Occupational safety received special attention right from the project’s planning stage. As there was very little room to maneuver on the site, careful planning was required to ensure safety not only on the site itself but also for other operators nearby. The accident rate for SRV on the site was zero. The average for the entire site was 17.88, which can be considered to be a good result considering the 1.9 million hours worked. The site particularly excelled in making safety observations. A total of 1,278 observations were made in 2019, which is the highest across all SRV construction sites. Safety gates were conducted once a week by SRV’s management.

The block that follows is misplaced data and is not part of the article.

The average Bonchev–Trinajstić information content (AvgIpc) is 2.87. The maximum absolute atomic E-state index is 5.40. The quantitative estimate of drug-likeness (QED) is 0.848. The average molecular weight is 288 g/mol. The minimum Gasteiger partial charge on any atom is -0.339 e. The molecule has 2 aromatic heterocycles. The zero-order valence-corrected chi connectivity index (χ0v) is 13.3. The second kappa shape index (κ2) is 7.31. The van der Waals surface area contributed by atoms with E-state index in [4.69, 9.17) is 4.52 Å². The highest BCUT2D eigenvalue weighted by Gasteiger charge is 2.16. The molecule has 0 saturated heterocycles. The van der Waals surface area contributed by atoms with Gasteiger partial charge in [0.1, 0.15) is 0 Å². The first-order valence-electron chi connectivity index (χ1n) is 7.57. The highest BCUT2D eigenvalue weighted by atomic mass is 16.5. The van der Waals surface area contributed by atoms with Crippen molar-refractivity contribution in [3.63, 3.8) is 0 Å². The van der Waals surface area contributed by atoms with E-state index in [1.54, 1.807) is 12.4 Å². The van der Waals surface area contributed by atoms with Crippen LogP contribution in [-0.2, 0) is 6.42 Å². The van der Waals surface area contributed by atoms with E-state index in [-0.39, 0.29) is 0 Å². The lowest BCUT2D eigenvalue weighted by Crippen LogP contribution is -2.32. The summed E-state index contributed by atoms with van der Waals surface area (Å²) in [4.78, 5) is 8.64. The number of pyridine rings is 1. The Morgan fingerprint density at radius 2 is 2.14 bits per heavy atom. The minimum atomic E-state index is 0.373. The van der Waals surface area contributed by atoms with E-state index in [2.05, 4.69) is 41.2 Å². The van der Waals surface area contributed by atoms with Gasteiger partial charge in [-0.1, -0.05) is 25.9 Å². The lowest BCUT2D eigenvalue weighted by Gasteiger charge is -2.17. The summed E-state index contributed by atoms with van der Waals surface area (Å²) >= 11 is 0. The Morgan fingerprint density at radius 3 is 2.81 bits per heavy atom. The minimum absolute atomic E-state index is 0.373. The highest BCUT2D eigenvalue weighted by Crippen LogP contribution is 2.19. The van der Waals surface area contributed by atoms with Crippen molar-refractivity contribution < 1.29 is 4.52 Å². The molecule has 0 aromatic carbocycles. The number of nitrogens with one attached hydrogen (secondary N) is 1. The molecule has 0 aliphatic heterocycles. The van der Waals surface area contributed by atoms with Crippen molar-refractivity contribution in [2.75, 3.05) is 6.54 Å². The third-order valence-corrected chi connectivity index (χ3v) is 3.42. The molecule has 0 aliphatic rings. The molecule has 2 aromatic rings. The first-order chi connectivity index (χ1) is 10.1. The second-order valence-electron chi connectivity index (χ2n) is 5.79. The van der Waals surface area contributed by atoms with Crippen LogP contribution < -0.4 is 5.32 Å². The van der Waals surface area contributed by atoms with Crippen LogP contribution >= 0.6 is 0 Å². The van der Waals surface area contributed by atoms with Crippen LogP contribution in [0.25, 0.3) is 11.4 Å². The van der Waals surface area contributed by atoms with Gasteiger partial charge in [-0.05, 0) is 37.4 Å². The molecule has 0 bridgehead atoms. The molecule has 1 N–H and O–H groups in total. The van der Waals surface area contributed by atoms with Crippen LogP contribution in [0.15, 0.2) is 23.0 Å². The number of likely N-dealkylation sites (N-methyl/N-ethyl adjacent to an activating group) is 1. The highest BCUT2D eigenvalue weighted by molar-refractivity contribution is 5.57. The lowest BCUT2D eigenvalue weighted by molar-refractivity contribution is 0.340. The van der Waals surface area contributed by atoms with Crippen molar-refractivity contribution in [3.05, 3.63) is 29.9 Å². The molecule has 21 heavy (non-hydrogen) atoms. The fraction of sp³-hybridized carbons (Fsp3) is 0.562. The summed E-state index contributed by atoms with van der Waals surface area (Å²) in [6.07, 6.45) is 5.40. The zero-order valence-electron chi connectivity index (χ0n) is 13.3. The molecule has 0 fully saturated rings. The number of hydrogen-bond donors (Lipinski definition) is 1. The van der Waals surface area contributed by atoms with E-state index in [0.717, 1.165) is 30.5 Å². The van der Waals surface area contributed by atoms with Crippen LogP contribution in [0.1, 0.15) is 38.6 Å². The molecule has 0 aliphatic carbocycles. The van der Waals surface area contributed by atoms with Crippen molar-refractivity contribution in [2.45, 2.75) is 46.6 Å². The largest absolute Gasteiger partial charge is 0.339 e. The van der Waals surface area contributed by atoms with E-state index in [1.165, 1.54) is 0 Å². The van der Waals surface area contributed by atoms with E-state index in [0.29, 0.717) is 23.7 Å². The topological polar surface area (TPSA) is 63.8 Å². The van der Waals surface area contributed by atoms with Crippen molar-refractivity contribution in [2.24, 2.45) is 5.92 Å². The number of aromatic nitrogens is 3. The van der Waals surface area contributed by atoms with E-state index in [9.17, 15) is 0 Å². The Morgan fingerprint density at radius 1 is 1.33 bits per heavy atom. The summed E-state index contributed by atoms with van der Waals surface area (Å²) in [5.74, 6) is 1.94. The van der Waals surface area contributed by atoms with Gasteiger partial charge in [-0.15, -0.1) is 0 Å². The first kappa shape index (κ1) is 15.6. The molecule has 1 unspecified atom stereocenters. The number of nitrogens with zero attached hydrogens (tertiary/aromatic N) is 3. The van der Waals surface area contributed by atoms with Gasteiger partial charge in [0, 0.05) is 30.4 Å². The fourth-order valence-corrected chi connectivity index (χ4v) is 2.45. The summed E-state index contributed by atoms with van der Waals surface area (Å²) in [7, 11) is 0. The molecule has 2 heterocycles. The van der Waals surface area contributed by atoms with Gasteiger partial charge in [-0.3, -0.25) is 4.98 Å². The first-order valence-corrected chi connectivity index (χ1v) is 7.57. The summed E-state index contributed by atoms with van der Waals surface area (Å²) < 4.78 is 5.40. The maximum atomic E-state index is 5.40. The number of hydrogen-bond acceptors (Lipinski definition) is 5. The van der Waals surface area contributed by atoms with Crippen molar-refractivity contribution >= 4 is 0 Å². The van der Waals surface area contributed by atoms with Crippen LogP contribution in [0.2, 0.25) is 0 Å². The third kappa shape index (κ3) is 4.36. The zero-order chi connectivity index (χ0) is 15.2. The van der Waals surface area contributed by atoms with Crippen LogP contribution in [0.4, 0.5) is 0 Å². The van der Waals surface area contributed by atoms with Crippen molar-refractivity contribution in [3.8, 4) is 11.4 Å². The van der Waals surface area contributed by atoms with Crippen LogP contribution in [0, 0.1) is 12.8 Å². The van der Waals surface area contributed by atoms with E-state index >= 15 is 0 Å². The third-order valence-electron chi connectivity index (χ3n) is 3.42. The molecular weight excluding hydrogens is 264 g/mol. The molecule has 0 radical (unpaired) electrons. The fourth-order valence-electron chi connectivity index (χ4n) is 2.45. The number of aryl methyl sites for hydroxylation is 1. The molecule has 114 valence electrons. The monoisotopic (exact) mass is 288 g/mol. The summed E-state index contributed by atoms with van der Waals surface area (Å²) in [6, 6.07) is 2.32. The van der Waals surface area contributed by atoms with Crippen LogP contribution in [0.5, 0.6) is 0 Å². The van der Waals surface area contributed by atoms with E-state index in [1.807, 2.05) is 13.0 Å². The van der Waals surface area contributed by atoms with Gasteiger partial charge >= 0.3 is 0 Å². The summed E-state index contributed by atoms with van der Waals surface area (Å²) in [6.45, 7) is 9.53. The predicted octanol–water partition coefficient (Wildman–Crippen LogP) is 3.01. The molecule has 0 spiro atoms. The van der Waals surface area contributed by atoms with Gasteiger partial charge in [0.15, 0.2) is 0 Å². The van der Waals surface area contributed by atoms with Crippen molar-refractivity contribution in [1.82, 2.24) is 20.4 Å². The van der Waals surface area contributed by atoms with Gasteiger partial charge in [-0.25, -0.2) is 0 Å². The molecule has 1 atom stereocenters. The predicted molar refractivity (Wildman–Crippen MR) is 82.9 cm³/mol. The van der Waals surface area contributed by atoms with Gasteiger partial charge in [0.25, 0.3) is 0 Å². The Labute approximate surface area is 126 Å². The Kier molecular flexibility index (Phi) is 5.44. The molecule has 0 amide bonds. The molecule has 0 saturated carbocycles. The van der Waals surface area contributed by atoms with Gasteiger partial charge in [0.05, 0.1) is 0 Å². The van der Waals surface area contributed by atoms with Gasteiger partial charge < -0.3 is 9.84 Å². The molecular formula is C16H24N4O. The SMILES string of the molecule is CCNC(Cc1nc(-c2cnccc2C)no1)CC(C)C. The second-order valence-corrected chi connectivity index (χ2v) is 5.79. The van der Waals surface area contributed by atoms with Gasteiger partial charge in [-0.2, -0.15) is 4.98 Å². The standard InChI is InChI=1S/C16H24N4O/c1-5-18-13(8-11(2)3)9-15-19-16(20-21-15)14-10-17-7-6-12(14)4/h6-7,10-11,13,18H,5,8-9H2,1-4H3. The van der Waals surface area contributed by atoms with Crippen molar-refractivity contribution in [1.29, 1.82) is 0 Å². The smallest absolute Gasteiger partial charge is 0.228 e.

Successful moisture management
For moisture management, the project team worked with leading experts to develop a detailed moisture management plan for the construction phase. This plan was followed meticulously. The core principle of moisture management is that concrete and wood framework structures can be exposed to rain or humidity in a controlled manner when favourable conditions are provided for these structures to dry off after they get wet. The structures then begin to dry according to their natural moisture retention behaviour. The intermediate floor elements were sealed, the edges were dammed up, and rainwater was directed down from the top vault via rainwater channels. When the frame was put up, critical wood frame materials (façade elements, load-bearing LVL elements) were stored with their moisture-sensitive parts protected. Façade installation work overlapped with the installation of the frames. In other words, a façade was installed for each floor as soon as the floor above it was completed.